Urías has become frustrated with what he calls “the repressive policies of the UN and the OAS (Organization of American States),” and follows too closely the foreign policy objectives of the United States. He thinks a different kind of drug policy can be formulated in the Parliament of Latin America, mainly because its members are congressmen, who must answer to voters. The problem in the UN and OAS is that diplomats are all appointed by the executive branches of government, and do not have to answer directly to the people, he says.
“If Latin America starts the debate on legalization, we can start to put pressure on the developed countries,” he said, outlining his diplomatic strategy. “Maybe then, finally, the United States will accept that international organizations have the right to reevaluate these failed policies.”
Currently, there is a free needle-exchange program for heroin addicts in Montevideo, and sensitivity training for police who arrest drug users, she says. This is in large part due to the 2000 appointment of Dr. Leonard Costa to head the Junta Nacional de Drogas, Uruguay’s equivalent to the DEA. According to Percovich, Dr. Costa is a liberal who empathizes with the arguments of the legalization movement. Unfortunately, he is powerless to implement changes in enforcement: this falls under the jurisdiction of the police and justice departments. All Dr. Costa can do is to address health issues and try to open a national debate on drug policy, and she thinks he’s doing a great job.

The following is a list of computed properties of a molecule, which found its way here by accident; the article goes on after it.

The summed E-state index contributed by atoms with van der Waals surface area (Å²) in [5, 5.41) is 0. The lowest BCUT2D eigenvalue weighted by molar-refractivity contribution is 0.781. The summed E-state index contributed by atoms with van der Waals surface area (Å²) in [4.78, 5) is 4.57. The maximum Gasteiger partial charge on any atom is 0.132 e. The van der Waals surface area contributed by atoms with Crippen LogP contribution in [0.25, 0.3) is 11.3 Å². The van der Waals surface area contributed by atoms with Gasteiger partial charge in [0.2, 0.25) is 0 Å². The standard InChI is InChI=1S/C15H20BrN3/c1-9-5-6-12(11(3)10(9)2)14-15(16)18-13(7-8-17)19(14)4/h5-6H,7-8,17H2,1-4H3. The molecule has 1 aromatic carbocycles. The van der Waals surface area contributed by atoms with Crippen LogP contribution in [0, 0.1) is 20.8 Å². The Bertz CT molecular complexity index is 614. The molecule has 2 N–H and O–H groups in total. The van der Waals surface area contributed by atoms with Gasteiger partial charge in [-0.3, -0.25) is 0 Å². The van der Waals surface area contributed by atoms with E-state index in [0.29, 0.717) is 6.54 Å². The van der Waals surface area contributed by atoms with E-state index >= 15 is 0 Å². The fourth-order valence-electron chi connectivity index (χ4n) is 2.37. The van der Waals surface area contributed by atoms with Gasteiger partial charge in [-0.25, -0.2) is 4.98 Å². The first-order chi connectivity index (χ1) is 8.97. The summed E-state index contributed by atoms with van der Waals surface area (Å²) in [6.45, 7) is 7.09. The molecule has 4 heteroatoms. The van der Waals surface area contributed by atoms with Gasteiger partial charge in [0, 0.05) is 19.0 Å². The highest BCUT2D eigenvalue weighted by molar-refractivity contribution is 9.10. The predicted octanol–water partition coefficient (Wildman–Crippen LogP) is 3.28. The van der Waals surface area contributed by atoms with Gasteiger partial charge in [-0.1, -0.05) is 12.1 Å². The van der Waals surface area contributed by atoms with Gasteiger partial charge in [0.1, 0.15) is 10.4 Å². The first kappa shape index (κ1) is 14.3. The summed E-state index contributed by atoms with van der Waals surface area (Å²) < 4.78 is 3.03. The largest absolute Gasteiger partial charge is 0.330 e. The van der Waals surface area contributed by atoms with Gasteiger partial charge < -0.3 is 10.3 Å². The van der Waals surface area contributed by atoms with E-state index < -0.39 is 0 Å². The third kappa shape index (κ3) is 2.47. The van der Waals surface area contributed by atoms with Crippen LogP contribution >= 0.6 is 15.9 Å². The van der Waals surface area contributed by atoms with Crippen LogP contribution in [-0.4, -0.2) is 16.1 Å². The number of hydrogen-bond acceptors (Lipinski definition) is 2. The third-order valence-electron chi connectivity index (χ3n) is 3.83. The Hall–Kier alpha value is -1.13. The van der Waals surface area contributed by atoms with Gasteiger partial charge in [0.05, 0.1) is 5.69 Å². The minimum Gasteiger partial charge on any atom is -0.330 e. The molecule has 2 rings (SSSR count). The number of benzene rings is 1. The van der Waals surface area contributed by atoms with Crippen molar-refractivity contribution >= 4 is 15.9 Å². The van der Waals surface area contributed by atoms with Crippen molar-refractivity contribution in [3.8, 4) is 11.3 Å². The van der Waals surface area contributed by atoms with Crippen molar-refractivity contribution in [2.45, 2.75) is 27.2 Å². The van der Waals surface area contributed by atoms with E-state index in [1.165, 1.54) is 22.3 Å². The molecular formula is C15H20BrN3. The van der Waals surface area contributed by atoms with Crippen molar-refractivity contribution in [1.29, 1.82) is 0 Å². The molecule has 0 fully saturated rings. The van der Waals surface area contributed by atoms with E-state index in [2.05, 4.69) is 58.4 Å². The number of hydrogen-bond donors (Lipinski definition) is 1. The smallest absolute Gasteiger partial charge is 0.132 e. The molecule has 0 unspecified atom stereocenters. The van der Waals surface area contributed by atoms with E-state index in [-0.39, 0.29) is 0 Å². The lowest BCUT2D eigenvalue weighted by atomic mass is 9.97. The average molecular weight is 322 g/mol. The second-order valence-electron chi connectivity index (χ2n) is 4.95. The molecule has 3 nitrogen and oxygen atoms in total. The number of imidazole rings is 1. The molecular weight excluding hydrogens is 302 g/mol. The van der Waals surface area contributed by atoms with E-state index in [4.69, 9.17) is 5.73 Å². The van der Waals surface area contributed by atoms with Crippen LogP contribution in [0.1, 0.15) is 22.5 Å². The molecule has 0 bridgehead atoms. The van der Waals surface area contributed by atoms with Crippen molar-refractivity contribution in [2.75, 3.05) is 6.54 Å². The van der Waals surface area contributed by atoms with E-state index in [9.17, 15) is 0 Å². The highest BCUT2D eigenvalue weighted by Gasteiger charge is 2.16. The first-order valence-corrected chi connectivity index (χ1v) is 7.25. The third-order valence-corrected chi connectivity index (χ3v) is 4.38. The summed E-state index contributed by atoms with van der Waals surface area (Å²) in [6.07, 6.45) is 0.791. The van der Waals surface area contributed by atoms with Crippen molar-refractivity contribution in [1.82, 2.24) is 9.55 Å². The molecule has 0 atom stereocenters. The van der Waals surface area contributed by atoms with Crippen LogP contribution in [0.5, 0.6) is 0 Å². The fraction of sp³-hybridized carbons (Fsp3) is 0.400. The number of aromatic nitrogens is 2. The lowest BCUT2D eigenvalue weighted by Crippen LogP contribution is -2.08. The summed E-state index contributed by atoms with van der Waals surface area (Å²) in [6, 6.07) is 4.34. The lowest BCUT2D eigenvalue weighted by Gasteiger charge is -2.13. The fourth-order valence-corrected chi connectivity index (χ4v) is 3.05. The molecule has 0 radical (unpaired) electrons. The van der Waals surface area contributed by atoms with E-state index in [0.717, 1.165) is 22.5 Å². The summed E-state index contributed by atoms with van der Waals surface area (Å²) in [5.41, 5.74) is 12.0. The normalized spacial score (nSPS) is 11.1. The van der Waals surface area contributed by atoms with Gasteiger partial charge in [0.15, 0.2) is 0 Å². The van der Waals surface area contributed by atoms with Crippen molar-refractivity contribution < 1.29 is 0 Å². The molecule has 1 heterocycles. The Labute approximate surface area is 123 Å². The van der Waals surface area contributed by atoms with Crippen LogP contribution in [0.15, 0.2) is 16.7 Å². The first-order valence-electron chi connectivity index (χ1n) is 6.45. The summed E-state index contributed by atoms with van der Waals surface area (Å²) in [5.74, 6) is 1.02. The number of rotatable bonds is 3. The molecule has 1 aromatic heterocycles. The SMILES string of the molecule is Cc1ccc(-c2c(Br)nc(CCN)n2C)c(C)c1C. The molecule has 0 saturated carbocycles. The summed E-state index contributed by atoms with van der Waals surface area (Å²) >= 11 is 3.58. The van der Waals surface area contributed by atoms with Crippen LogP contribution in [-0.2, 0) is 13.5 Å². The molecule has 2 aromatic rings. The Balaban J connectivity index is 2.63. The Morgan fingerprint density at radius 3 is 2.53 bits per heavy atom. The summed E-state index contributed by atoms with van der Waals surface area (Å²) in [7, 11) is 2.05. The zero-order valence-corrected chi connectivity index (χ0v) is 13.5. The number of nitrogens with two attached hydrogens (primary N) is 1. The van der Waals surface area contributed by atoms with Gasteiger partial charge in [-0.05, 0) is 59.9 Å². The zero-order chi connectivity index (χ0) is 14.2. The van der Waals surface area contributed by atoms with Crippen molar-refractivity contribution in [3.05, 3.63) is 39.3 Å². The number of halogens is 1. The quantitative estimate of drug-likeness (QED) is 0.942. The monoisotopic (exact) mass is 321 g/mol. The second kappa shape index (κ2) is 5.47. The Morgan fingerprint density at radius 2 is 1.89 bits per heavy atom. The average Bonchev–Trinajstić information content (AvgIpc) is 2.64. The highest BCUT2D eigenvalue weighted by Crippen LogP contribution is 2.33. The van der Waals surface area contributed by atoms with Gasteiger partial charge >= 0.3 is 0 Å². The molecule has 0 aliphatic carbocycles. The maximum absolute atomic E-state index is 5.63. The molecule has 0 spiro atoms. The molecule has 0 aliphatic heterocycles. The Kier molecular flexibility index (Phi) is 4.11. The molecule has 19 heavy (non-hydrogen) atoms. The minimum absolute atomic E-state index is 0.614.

Drug use in itself is not a big problem in Uruguay. “Mostly, it’s marijuana,” Percovich said. “Heroin and cocaine is not a big problem, but it is rising.” Money laundering, allegedly by both Latin American and Arab banks, is the most conspicuous manifestation of narco-trafficking in Uruguay.
The main problem in affecting a change in drug laws, Percovich said, is the fact that Uruguay has repeatedly ratified UN resolutions to address the global regulation of illegal drugs. Once these international treaties are signed, Percovich explained, the Uruguayan legislature goes along. In 1974, the military junta ruling Uruguay decreed that consumers of drugs would not be arrested. Instead, penalties were set for cultivation and distribution. But in practice individual drug users are continually harassed and detained as the police try to root out their suppliers, Percovich said.